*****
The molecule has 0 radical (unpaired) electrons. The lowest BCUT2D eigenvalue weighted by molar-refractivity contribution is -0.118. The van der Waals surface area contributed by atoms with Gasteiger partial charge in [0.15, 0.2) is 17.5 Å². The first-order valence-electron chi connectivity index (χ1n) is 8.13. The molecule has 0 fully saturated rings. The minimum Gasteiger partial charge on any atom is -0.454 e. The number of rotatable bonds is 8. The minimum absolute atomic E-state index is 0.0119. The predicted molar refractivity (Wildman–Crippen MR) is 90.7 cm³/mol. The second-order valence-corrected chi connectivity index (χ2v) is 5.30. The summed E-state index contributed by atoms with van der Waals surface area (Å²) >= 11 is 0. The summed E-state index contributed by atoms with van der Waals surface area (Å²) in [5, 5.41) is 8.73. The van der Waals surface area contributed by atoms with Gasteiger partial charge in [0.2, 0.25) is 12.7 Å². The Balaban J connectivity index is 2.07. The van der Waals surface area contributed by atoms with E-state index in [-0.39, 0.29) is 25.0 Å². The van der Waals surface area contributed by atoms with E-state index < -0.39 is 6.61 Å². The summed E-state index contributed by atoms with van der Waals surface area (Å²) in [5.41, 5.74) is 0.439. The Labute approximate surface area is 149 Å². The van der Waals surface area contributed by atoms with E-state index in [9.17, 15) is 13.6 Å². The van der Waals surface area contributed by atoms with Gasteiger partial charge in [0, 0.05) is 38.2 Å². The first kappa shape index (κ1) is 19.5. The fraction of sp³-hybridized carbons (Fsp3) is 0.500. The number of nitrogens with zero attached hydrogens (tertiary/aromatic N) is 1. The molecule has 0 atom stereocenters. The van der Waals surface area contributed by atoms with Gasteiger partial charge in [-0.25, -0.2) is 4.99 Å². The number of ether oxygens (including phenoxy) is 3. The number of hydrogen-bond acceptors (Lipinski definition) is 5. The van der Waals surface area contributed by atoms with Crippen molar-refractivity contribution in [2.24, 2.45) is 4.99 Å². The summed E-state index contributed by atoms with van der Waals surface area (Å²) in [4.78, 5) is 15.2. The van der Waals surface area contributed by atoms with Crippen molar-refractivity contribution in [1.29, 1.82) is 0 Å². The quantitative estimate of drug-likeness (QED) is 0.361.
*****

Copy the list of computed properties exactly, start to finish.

The molecule has 0 radical (unpaired) electrons. The lowest BCUT2D eigenvalue weighted by molar-refractivity contribution is -0.118. The van der Waals surface area contributed by atoms with Gasteiger partial charge in [0.15, 0.2) is 17.5 Å². The first-order valence-electron chi connectivity index (χ1n) is 8.13. The molecule has 0 fully saturated rings. The minimum Gasteiger partial charge on any atom is -0.454 e. The number of rotatable bonds is 8. The minimum absolute atomic E-state index is 0.0119. The predicted molar refractivity (Wildman–Crippen MR) is 90.7 cm³/mol. The second-order valence-corrected chi connectivity index (χ2v) is 5.30. The summed E-state index contributed by atoms with van der Waals surface area (Å²) >= 11 is 0. The summed E-state index contributed by atoms with van der Waals surface area (Å²) in [5, 5.41) is 8.73. The van der Waals surface area contributed by atoms with Gasteiger partial charge in [0.2, 0.25) is 12.7 Å². The Balaban J connectivity index is 2.07. The van der Waals surface area contributed by atoms with E-state index in [-0.39, 0.29) is 25.0 Å². The van der Waals surface area contributed by atoms with E-state index < -0.39 is 6.61 Å². The summed E-state index contributed by atoms with van der Waals surface area (Å²) in [5.41, 5.74) is 0.439. The Labute approximate surface area is 149 Å². The van der Waals surface area contributed by atoms with E-state index in [9.17, 15) is 13.6 Å². The van der Waals surface area contributed by atoms with Gasteiger partial charge in [0, 0.05) is 38.2 Å². The first kappa shape index (κ1) is 19.5. The fraction of sp³-hybridized carbons (Fsp3) is 0.500. The number of nitrogens with zero attached hydrogens (tertiary/aromatic N) is 1. The molecule has 0 atom stereocenters. The van der Waals surface area contributed by atoms with Gasteiger partial charge in [-0.25, -0.2) is 4.99 Å². The number of ether oxygens (including phenoxy) is 3. The number of hydrogen-bond acceptors (Lipinski definition) is 5. The van der Waals surface area contributed by atoms with Crippen molar-refractivity contribution in [2.24, 2.45) is 4.99 Å². The summed E-state index contributed by atoms with van der Waals surface area (Å²) in [4.78, 5) is 15.2. The van der Waals surface area contributed by atoms with Crippen molar-refractivity contribution in [1.29, 1.82) is 0 Å². The quantitative estimate of drug-likeness (QED) is 0.361.